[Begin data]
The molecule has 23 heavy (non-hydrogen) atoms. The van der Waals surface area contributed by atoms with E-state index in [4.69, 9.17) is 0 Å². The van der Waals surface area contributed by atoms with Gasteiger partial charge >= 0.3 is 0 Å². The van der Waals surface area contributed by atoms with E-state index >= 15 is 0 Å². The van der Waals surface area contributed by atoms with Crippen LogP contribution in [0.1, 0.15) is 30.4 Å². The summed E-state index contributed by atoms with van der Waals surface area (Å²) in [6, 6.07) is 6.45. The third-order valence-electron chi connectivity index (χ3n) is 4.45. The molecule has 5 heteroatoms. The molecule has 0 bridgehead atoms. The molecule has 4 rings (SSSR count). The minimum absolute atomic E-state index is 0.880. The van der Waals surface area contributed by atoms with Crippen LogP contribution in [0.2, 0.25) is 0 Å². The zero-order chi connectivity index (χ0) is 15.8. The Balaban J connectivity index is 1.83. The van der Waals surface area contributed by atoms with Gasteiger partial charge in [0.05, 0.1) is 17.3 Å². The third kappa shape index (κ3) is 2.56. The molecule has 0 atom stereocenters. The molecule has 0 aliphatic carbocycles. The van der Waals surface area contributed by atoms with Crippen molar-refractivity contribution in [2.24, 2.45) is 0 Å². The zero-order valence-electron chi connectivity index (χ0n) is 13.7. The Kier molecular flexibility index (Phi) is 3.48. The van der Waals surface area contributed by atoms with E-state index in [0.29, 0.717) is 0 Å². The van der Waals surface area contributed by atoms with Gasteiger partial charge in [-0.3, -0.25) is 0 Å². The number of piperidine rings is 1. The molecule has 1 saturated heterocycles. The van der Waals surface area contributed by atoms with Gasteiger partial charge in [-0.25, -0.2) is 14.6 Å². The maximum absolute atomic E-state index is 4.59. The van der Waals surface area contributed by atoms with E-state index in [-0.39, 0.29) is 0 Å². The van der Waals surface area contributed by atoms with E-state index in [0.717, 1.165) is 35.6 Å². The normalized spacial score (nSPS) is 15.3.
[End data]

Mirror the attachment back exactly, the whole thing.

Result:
The molecule has 23 heavy (non-hydrogen) atoms. The van der Waals surface area contributed by atoms with E-state index in [4.69, 9.17) is 0 Å². The van der Waals surface area contributed by atoms with Gasteiger partial charge >= 0.3 is 0 Å². The van der Waals surface area contributed by atoms with E-state index >= 15 is 0 Å². The van der Waals surface area contributed by atoms with Crippen LogP contribution in [0.1, 0.15) is 30.4 Å². The summed E-state index contributed by atoms with van der Waals surface area (Å²) in [6, 6.07) is 6.45. The third-order valence-electron chi connectivity index (χ3n) is 4.45. The molecule has 5 heteroatoms. The molecule has 0 bridgehead atoms. The molecule has 4 rings (SSSR count). The minimum absolute atomic E-state index is 0.880. The van der Waals surface area contributed by atoms with Crippen LogP contribution in [0.2, 0.25) is 0 Å². The zero-order chi connectivity index (χ0) is 15.8. The Balaban J connectivity index is 1.83. The van der Waals surface area contributed by atoms with Gasteiger partial charge in [0.05, 0.1) is 17.3 Å². The third kappa shape index (κ3) is 2.56. The molecule has 0 atom stereocenters. The molecule has 0 aliphatic carbocycles. The van der Waals surface area contributed by atoms with Crippen molar-refractivity contribution in [2.24, 2.45) is 0 Å². The zero-order valence-electron chi connectivity index (χ0n) is 13.7. The Kier molecular flexibility index (Phi) is 3.48. The van der Waals surface area contributed by atoms with E-state index in [0.29, 0.717) is 0 Å². The van der Waals surface area contributed by atoms with Gasteiger partial charge in [-0.3, -0.25) is 0 Å². The number of piperidine rings is 1. The molecule has 1 saturated heterocycles. The van der Waals surface area contributed by atoms with Gasteiger partial charge in [-0.25, -0.2) is 14.6 Å². The maximum absolute atomic E-state index is 4.59. The van der Waals surface area contributed by atoms with E-state index in [-0.39, 0.29) is 0 Å². The van der Waals surface area contributed by atoms with E-state index in [0.717, 1.165) is 35.6 Å². The normalized spacial score (nSPS) is 15.3.